Swiss Automation, Inc. is one of the largest manufacturers of Precision Turned Components in the United States, with over half a century of history and experience. After featuring the Barrington, Illinois-based business several times over the last few years, Manufacturing in Focus is checking in once again to hear the latest news and developments.
The additions to the company’s Barrington facility are completed and the space has been filled with $15 million worth of new equipment. The expansion has enabled the team to increase its offerings by introducing milling and outside diameter thru-feed and infeed grinding to its operations.
“We’re trying to expand a little bit more outside our boundaries to get more parts complete to the customers, to try to be a one-stop shop,” says Vice President of Operations, Marc Moran. “We’re really looking at that in the future.”
Providing a broad suite of services has always been a priority for the company. “Years ago, we were really heavily [in] hydraulics,” Moran remembers. “Since the ’08-’09 crash, we decided to get more into medical, government—to mix it all up—and it’s helped us over the years.”
Having this range of capabilities has become even more critical as of late. “The last few years, everyone was so busy you couldn’t get parts done anywhere [from] outside services,” Moran says. “It used to be a one-week turnaround; now you’re talking five to six weeks’ turnaround time. It was really affecting us and our customers. That’s why I decided to try to do more in-house, to do our own grinding and such. It’s only a couple of machines to start, and then we’ll see how it goes. If it keeps expanding, we’ll get to offer even more to our customers.”
The 28,000-square-foot addition to the Cary facility has also been completed, “and we have room for another 50 or 60 machines,” says Moran. “We’re prepared and ready to grow when needed.”
“We’re always willing to expand to meet any new customer demands or needs that are not yet being fulfilled somewhere else,” Production Sales Engineer, Karl Mayle, adds. This commitment includes bringing new employees on board. “We’ve been able to hire some really talented people, even from other industries, that allow us to have different input and insight on how to [improve] the organization and our manufacturing technologies,” he shares.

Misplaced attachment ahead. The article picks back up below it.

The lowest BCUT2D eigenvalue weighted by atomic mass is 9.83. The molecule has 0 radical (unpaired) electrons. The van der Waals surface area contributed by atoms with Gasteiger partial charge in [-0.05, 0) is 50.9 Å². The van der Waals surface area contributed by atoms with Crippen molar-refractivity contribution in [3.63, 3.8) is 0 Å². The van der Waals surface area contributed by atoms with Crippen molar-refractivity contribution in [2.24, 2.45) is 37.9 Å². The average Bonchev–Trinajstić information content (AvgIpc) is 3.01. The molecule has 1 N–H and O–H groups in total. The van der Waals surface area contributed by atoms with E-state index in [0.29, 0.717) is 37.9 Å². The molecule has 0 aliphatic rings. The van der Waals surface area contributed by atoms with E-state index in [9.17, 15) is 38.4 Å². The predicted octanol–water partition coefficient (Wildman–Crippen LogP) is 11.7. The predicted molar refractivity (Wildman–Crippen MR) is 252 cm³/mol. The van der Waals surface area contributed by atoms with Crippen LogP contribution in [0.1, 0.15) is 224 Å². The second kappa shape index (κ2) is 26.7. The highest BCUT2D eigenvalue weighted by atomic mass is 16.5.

As the team adds new capabilities, it will continue to offer traditional services to provide a solution for every customer in the hydraulics/pneumatic, medical, aerospace, defense, electrical, automotive, firearms, and electronics sectors. “We’re a job shop, so we make parts for every industry,” explains Moran.
And this team knows how to fully support its customers in each of the industries it serves. “We’re working across several different types of industries, between medical, government, and hydraulics; they all have different requirements and expectations,” says Mayle. “We work really closely with the customer’s procurement and supply chain teams, along with their engineers, so that we’re knowledgeable from the front end and we’re able to support what they need as their projects evolve or are completed.”
The company uses top-of-the-line equipment to manufacture its parts. “We have a variety of the best Swiss equipment,” says Moran, with a list that includes Citizen, Star, Tornos, Miyano, and Eurotech, who has been a big part of the company’s growth. “I think it really sets us apart, having top-notch equipment. Our Swiss machines have up to twelve axes. So what we can offer our customers is to do one operation instead of doing five operations, which will bring the cost down. By offering that quality, top-notch equipment and doing it faster and in one shot, I think it really helps the customers and makes us more competitive.”